2. What a good book this sounds! And I like the idea of including the personal in literary criticism. How very enlivening as well as enlightening that must be!


  3. I especially like Woolf’s approach and feel that reading her essay would be an experience and an education. Not that her opinions would always be ones I’d share (although I do agree about Hemingway’s characters), but that the essay would make me think further about my own opinions and judgments and would give me more ideas to ponder.

    Eager to hear more about these essays. Right now, I’m thinking about my first exposure to Salinger and discovering that a 14-year-old friend of my brother was not only beautiful, but an intelligent reader. He set me off to discover Salinger for which I’m still grateful.


  4. I just read the Woolf essay last night and loved it. I have a cold and some of it is a bit fuzzy so I happily plan to re-read it. The D’Ambrosio essay was fascinating, wasn’t it? So very intimate yet not in some ways. I especially like how he probed the meaning of silence. If all the essays continue like these two, we are in for a treat!


  5. That sounds like an interesting and thought provoking book, and I’m going to add it to my list. I think that criticism generally would be more interesting if it were more personal because all reading is personal.


  6. I’m not so sure that Woolf’s review of the Hemingway book would have been any different without that opening. Once she’s on to Hemingway, this piece looks, to me, pretty much like her other reviews. Woolf is one of the all-time great reviewers, so that’s not a complaint. But that intro may not be much more than a hook into the story, and another way to dig at Hemingway.

    “Let us give the mind a new book, as one drops a lump of fish into a cage of fringed and eager sea anemones, and watch it pausing, pondering, considering its attacks.” I mean, that’s hilarious, but it’s mock-scientific. I don’t know that it means she’s not “honest,” but she’s certainly ironizing.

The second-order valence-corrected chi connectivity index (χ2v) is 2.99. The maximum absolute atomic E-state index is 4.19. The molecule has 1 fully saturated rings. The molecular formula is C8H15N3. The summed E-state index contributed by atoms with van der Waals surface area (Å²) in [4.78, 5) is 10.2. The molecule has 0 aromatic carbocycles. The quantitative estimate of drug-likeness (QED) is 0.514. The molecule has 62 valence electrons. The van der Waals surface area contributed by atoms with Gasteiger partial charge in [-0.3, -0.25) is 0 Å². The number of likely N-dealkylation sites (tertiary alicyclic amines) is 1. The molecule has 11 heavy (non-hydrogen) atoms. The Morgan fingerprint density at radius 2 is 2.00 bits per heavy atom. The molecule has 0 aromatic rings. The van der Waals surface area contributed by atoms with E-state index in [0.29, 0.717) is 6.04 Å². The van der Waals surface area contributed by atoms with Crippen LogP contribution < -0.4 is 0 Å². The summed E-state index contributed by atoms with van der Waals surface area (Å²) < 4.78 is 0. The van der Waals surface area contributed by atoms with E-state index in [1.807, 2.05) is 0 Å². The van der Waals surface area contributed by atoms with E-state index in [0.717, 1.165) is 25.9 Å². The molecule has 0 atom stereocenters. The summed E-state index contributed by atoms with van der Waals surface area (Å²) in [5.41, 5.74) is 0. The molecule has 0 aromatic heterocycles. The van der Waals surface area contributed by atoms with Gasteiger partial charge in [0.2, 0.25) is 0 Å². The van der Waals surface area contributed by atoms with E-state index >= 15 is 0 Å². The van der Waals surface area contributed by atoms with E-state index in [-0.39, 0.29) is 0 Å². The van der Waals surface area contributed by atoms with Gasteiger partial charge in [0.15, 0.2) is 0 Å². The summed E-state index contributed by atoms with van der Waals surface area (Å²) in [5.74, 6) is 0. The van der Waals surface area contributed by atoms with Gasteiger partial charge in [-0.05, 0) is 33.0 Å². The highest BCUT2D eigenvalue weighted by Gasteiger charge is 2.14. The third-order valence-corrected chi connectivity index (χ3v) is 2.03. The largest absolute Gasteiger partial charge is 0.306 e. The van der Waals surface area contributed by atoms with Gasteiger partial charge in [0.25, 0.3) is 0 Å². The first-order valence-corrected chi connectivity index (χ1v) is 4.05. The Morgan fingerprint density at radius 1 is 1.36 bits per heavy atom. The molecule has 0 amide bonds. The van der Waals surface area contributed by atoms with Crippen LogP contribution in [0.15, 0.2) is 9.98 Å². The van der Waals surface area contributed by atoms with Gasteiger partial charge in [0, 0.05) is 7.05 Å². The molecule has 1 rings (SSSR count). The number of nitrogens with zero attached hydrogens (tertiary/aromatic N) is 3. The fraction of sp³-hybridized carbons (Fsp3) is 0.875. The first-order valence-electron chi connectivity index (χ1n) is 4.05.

By the way, a note in Volume IV of the Hogarth Press The Essays of Virginia Woolf (p. 456) says: “when [Hemingway] read the review in Sylvia Beach’s bookshop – Shakespeare and Company – he was so furious that he punched a lamp and broke it. Sylvia billed him for the lamp.” Macho jackass!


  7. Ann — it really is a great book. It’s not about story directly, more about how writers respond to literature more generally, which involves stories, of course. That said, it’s highly recommended (so far, at least).

    Litlove — I like the idea of including the personal too — I agree with Woolf’s complaint that the impersonal “we” can be intimidating (although she uses it herself, actually). It seems more honest to me for writers to say how they come to their conclusions, rather than to just state them outright as though they were facts.

    Jenclair — I didn’t agree with Woolf’s conclusions about Hemingway, actually — I like him better than she does, and I’m not sure she gets what he’s doing with character. But that doesn’t really matter, I think, because the essay does have so much else that is interesting to think about. How great to have had someone to introduce you to an author you came to value so much.

    Stefanie — yes, we are! I like what you say about the D’Ambrosio — he’s very revealing about himself and his family, but he’s revealing in a distanced, analytical way, which I think works well. And really, is there anybody with a better essayistic style than Woolf? I don’t think so!

    Lilian — exactly — reading is personal, and I love the idea of highlighting that rather than trying to hide it. We all have very idiosyncratic ways of coming to our conclusions about things, so why not acknowledge that?

    Amateur Reader — oh, that’s a great story. It’s perfect about both of them — Woolf being calm and cool and analytical and poised, and Hemingway being a jackass. I’m fond of Hemingway, though. I’m not entirely sure I agree with your argument about Woolf’s essay. Well, the review may be like her other ones, but it does seem that she makes a point of following her own advice by acknowledging her biases. She admits she prefers more modernist approaches to character, and also that she is going to be sensitive about gender issues. Probably she could do even more of this, but she does do at least some of it.